And like I said, one will never be able to do exactly that ( except perhaps for some circus 'snakepeople' ), but trying to might make the difference.
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#13 User is offline   Tafftaz 

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Posted 26 March 2012 - 02:54 PM

View PostJacob3, on 26 March 2012 - 03:32 PM, said:

I already expected that some statements would need more clarification :D.

I very often see people who are about to start the lift, drop themselves flat on their back. While doing so, they even stretch out, so that uke needs to 'travel' a long way, to even get past tori safely.
So I explain people to arch their back, and to try to stay as close to their feet as possible. That way ukes 'rotation axis' stays above tori for as long as possible, and you will achieve a short and swift rotation of uke, with his feet going upwards instead of his entire body going forward.

And like I said, one will never be able to do exactly that ( except perhaps for some circus 'snakepeople' ), but trying to might make the difference.


I understand what you mean Jacob and thanks for your input.
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#14 User is offline   Francois 

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Posted 26 March 2012 - 03:11 PM

View PostJacob3, on 26 March 2012 - 04:20 AM, said:

  • Having done that, immediately make your hips follow, where the right hip makes contact with your right lower arm, pushing it up.


Your right lower arm does not make contact with your hip through out the throw. To maintain proper trajectory and distance between tori and uke, tori's arm cannot collapse that far.



"The arts of peace and the arts of war are like two wheels of a cart which, lacking one, will have difficulty in standing."�Kuroda Nagamasa (1568-1623)

"In battle, if you you make your opponent flinch, you have already won." --- Miyamoto Musashi (1584-1645)
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#15 User is offline   Jacob3 

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Posted 26 March 2012 - 03:20 PM

View Postptnippon, on 26 March 2012 - 04:11 PM, said:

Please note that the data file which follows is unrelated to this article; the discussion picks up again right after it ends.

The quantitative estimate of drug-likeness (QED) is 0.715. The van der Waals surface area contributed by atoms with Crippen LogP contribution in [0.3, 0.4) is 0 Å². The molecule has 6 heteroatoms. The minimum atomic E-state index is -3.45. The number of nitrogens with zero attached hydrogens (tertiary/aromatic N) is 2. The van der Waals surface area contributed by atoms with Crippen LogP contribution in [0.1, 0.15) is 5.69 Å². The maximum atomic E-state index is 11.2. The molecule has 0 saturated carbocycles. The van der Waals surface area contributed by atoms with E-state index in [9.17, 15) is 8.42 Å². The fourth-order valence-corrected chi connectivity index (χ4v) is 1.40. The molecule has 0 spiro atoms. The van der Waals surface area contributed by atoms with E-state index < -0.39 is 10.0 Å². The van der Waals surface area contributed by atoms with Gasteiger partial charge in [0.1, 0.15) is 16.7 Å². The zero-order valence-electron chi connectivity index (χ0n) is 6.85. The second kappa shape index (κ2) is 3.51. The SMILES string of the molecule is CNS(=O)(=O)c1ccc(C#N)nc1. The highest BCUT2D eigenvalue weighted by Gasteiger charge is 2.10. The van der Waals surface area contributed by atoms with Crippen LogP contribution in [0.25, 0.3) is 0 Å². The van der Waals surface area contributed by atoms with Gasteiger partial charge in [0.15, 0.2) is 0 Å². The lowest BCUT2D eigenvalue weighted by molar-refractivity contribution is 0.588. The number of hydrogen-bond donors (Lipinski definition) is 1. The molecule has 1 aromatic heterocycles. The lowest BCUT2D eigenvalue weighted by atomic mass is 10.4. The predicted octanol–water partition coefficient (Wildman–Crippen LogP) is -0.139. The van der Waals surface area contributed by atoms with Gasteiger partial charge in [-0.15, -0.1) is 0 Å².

Your right lower arm does not make contact with your hip through out the throw. To maintain proper trajectory and distance between tori and uke, tori's arm cannot collapse that far.





I did not say 'throughout'. I ment more like 'catapulting' the arm movement. As in only an initial push cq transferral of energie at the moment of entry.
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#16 User is offline   Cichorei Kano 

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Posted 26 March 2012 - 03:59 PM

View PostJacob3, on 27 March 2012 - 12:32 AM, said:

I already expected that some statements would need more clarification :D.

I very often see people who are about to start the lift, drop themselves flat on their back. While doing so, they even stretch out, so that uke needs to 'travel' a long way, to even get past tori safely.
So I explain people to arch their back, and to try to stay as close to their feet as possible. That way ukes 'rotation axis' stays above tori for as long as possible, and you will achieve a short and swift rotation of uke, with his feet going upwards instead of his entire body going forward.

And like I said, one will never be able to do exactly that ( except perhaps for some circus 'snakepeople' ), but trying to might make the difference.


I don't think it is a matter of 'clarification'. Proper ura-nage 'is' done with tori "stretching himself out", as you put it. Tori does not intentionally arch backwards at all. The arching back is 'sometimes' produced "as a consequence", but not as a purpose. Proper ura-nage is done with tori falling backwards in bridge, weight on the heels, back straight; that is the intention; because of all sorts or reasons sometimes the arched back is produced, but it is never an aim. Tori does not make himself as small as possible and does not at all stay close to his feet, but makes himself as large as possible and moves away as much as possible from his feet. Thus it is the opposite of what you allege it is. Axis of rotation is in the frontal plane and moves itself upwards as a result of pushing with the hara (as PTNippon-sensei previously mentioned) and the pushing action of the right hand.

Biomechanically, ura-nage is a physical-lever-type of throw, with the fulcrum below uke's hips, produced with minimal lever. However, pedagogically, there are a number of things that play, that go beyond merely applying the lever. The throw originally was imported from Takenouchi-Santô-ryû jûjutsu, so it has a very long history with its principles finding origin in how it was originally applied.

This post has been edited by Cichorei Kano: 26 March 2012 - 04:20 PM

"The world is a republic of mediocrities, and always was." (Thomas Carlyle)
"Nothing is as approved as mediocrity, the majority has established it and it fixes it fangs on whatever gets beyond it either way." (Blaise Pascal)
"Quand on essaie, c'est difficile. Quand on n'essaie pas, c'est impossible" (Guess Who ?)
"I am never wrong. Once I thought I was, and that was a mistake."